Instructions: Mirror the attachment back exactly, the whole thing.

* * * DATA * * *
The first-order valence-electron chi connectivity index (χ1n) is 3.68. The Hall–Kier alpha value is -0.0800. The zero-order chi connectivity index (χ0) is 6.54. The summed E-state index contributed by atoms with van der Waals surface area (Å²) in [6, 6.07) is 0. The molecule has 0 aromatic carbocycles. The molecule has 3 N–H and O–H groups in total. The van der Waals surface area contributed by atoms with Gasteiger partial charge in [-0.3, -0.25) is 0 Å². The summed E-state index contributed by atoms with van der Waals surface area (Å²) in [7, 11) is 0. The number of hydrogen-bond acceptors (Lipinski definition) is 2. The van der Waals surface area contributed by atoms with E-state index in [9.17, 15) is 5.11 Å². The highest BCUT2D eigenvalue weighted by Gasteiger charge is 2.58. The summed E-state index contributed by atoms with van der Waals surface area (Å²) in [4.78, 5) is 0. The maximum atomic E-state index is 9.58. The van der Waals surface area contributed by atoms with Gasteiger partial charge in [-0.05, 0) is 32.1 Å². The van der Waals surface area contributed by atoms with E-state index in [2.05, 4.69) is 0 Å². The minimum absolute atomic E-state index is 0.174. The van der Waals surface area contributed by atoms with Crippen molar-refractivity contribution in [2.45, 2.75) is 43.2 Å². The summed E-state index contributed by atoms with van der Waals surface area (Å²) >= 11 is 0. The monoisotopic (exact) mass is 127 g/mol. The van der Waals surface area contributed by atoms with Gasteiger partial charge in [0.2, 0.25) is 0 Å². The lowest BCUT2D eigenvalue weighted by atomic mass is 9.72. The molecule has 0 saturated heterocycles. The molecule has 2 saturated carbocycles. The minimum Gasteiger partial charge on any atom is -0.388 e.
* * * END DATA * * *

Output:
The first-order valence-electron chi connectivity index (χ1n) is 3.68. The Hall–Kier alpha value is -0.0800. The zero-order chi connectivity index (χ0) is 6.54. The summed E-state index contributed by atoms with van der Waals surface area (Å²) in [6, 6.07) is 0. The molecule has 0 aromatic carbocycles. The molecule has 3 N–H and O–H groups in total. The van der Waals surface area contributed by atoms with Gasteiger partial charge in [-0.3, -0.25) is 0 Å². The summed E-state index contributed by atoms with van der Waals surface area (Å²) in [7, 11) is 0. The number of hydrogen-bond acceptors (Lipinski definition) is 2. The van der Waals surface area contributed by atoms with E-state index in [9.17, 15) is 5.11 Å². The highest BCUT2D eigenvalue weighted by Gasteiger charge is 2.58. The summed E-state index contributed by atoms with van der Waals surface area (Å²) in [4.78, 5) is 0. The maximum atomic E-state index is 9.58. The van der Waals surface area contributed by atoms with Gasteiger partial charge in [-0.05, 0) is 32.1 Å². The van der Waals surface area contributed by atoms with E-state index in [2.05, 4.69) is 0 Å². The minimum absolute atomic E-state index is 0.174. The van der Waals surface area contributed by atoms with Crippen molar-refractivity contribution in [2.45, 2.75) is 43.2 Å². The summed E-state index contributed by atoms with van der Waals surface area (Å²) >= 11 is 0. The monoisotopic (exact) mass is 127 g/mol. The van der Waals surface area contributed by atoms with Gasteiger partial charge in [0.2, 0.25) is 0 Å². The lowest BCUT2D eigenvalue weighted by atomic mass is 9.72. The molecule has 0 saturated heterocycles. The molecule has 2 saturated carbocycles. The minimum Gasteiger partial charge on any atom is -0.388 e.